PLEASE, NO MORE COMPLAINTS. Several readers have complained that the previous post, “The Artificial Artistic Self,” was unkind to Jane Culp. No, I do not think so. There is no reason to talk about art and artists with any greater delicacy than we use in talking about politics and politicians. Our only obligation is to try to say the right thing.
Straightaway, I do not know Ms. Culp. She does not know me. She sent me her catalogue because my name in on the Bowery Gallery’s press list. Continue Reading
JANE CULP IS THE WIDOW of painter Louis Finkelstein (d. 2000). He was a widower himself when they married. His first wife, painter Gretna Campbell died in 1987. Culp’s own painting carries echoes of both her husband and her predecessor. Louis’ fracturing of form and well-known admiration for Cezanne is visible in her landscapes and charcoal drawings. Gretna Campbell’s interest in wild locale, Maine’s Cranberry Isles, finds its correspondent in Culp’s chosen terrain: the California deserts.
I like Culp’s painting. No argument there. Continue Reading
POPULAR APPRECIATION OF LANDSCAPE hinges on the romance of a good view. By contrast, the scenery of urban infrastructures—the natural setting of urban artists—is more challenging.
Even middling painters can produce attractive pictures of beautiful places. It takes more robust sensibilities to seek order and grace in city sights readily ignored. Easy pleasure is not available. Viewers are on their own to discover the emotional keynote to scenes that have nothing picturesque about them.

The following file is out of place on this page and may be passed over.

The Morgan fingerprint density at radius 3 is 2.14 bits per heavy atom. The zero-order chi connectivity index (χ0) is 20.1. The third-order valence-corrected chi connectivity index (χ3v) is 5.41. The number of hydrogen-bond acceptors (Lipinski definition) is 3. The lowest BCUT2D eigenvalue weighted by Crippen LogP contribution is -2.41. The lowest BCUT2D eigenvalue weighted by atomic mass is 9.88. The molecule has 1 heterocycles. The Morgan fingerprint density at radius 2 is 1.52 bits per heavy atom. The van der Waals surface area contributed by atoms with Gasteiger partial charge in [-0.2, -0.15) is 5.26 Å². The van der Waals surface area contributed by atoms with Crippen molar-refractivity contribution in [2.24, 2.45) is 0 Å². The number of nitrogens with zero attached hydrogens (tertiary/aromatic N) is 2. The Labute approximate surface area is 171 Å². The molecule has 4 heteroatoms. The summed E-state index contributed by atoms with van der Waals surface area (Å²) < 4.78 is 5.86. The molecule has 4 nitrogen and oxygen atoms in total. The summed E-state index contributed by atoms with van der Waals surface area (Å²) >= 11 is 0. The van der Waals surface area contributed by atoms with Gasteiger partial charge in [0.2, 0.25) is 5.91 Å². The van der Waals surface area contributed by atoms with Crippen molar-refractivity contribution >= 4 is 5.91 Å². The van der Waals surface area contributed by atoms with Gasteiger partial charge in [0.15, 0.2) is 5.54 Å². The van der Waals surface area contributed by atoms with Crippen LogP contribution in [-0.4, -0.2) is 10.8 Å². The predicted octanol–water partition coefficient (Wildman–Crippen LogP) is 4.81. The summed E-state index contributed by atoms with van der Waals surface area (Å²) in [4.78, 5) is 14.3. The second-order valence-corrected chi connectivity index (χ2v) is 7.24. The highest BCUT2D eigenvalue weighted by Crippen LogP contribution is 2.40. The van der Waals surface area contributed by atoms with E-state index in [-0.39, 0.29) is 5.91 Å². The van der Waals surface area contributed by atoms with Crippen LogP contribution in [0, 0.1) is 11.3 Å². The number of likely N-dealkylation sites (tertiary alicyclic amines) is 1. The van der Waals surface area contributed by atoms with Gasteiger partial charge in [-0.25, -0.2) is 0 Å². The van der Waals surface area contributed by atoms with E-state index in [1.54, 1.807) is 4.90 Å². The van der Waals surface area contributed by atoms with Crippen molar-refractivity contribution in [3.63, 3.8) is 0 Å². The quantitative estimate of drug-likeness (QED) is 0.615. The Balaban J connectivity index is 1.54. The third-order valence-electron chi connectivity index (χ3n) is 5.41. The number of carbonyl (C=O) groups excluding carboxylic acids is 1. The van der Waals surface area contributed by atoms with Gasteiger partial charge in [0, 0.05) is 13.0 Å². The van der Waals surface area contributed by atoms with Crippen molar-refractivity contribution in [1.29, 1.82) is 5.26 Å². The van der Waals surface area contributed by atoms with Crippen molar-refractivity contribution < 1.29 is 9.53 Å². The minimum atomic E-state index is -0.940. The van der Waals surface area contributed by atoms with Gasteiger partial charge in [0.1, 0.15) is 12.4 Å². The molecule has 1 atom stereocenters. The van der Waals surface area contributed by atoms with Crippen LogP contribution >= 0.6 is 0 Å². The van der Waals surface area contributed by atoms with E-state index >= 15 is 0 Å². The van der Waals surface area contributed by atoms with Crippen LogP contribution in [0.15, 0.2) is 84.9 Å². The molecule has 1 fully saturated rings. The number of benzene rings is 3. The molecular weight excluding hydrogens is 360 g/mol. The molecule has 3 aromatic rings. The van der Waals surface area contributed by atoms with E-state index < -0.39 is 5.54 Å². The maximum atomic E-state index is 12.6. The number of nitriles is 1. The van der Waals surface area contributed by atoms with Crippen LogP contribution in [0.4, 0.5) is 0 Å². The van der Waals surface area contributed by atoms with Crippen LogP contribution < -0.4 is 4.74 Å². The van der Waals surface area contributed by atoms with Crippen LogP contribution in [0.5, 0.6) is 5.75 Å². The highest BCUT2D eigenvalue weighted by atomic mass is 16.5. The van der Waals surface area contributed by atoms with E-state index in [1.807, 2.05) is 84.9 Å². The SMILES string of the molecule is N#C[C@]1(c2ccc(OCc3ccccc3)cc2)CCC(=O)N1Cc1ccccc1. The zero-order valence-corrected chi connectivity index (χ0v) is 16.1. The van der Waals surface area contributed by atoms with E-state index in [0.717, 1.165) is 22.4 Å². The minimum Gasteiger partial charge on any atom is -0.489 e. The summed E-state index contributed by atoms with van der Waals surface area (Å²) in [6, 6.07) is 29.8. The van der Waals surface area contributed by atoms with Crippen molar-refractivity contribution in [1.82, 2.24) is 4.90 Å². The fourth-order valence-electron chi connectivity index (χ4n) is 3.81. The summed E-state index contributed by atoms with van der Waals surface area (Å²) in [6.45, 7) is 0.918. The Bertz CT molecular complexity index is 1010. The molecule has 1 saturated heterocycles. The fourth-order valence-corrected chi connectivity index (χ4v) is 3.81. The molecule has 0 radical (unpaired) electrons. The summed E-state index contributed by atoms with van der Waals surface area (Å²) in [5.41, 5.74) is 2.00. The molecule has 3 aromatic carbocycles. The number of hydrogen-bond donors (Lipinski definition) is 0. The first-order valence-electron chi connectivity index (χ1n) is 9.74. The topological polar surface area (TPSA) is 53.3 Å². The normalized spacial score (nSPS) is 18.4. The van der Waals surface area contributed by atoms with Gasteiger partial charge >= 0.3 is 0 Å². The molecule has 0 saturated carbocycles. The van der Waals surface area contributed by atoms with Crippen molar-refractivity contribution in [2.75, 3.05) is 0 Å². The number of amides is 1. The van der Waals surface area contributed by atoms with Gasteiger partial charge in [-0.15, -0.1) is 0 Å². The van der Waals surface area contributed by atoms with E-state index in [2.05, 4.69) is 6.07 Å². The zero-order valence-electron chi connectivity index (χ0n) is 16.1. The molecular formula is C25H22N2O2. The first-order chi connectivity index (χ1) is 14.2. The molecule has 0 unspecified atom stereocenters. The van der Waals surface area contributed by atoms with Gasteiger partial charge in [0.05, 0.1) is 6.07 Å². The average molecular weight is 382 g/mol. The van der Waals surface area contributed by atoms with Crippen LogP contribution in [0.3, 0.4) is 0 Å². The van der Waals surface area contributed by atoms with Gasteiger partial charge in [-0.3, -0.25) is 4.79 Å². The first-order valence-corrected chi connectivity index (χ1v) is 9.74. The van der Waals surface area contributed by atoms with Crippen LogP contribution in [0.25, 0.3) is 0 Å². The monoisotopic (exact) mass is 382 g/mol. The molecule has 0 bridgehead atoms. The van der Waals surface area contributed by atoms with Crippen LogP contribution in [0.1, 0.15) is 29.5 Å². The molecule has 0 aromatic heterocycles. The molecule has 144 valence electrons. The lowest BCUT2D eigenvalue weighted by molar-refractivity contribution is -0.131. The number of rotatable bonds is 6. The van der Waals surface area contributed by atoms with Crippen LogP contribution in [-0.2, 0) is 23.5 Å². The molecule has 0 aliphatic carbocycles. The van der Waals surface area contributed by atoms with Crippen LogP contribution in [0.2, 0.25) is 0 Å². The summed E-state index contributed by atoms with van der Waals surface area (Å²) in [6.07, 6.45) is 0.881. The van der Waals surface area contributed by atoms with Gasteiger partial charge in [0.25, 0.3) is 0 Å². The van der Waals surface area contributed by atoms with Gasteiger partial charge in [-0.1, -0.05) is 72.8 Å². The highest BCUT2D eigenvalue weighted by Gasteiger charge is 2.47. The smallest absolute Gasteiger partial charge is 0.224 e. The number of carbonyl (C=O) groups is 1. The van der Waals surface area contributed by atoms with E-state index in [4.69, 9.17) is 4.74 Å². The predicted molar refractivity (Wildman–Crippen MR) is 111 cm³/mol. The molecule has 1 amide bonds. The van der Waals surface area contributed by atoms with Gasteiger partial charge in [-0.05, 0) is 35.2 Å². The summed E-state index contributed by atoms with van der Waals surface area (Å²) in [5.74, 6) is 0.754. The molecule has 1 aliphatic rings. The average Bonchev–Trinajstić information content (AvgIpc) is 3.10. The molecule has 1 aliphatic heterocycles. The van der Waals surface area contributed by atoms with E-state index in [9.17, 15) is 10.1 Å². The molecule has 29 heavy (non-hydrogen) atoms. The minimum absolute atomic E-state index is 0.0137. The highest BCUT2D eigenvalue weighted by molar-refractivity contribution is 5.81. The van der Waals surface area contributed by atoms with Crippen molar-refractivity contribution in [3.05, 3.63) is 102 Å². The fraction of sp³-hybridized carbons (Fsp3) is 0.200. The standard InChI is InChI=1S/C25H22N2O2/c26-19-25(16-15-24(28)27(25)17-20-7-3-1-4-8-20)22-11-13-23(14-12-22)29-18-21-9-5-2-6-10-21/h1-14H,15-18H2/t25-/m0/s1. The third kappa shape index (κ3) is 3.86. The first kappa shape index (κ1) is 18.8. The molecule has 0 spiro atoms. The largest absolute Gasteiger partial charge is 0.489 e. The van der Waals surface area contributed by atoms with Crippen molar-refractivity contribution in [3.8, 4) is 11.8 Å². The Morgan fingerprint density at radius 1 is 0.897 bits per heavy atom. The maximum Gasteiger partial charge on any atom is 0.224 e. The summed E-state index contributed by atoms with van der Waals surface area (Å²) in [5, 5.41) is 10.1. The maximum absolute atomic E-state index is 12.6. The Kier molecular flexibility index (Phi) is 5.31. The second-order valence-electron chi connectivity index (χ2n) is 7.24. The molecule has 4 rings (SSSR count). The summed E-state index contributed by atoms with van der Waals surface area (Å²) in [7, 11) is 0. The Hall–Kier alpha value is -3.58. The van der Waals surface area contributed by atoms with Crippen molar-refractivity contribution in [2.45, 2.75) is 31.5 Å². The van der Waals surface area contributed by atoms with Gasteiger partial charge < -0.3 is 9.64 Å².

New York Moments showcases the urban landscape in a group show that includes many of the gallery’s best artists and several welcome guests. Continue Reading
But here is my most important principle of marketing: Each person who owns my work is my “agent”. I usually tell purchasers that I expect them to be an “agent”, that they should show my work proudly, and I want them to brag about it. I want to be informed if they no longer have that pride.
THAT COMMENT FROM EVAN LINDQUIST (b. 1936) was posted recently on an artist’s listserve. It was offered in good faith by one artist to others as a mitzvah, marketing wisdom worth following. Continue Reading
ART CAN NEVER BE A SCIENCE. Its claims are not falsifiable. There is no hard data on which to resolve disputes about what, when all boils down, are matters of taste. Yet the urge to gild art with the luster of science keep bubbling to the surface.
John Silber’s Architecture of the Absurd sets the blame for this squarely in the lap of Sigfried Giedion (d, 1968), a Swiss art historian, architecture critic, and champion of modernism. Since it was published in 1941, Giedion’s classic study Space, Time and Architecture has been required reading for students of modern architecture. Continue Reading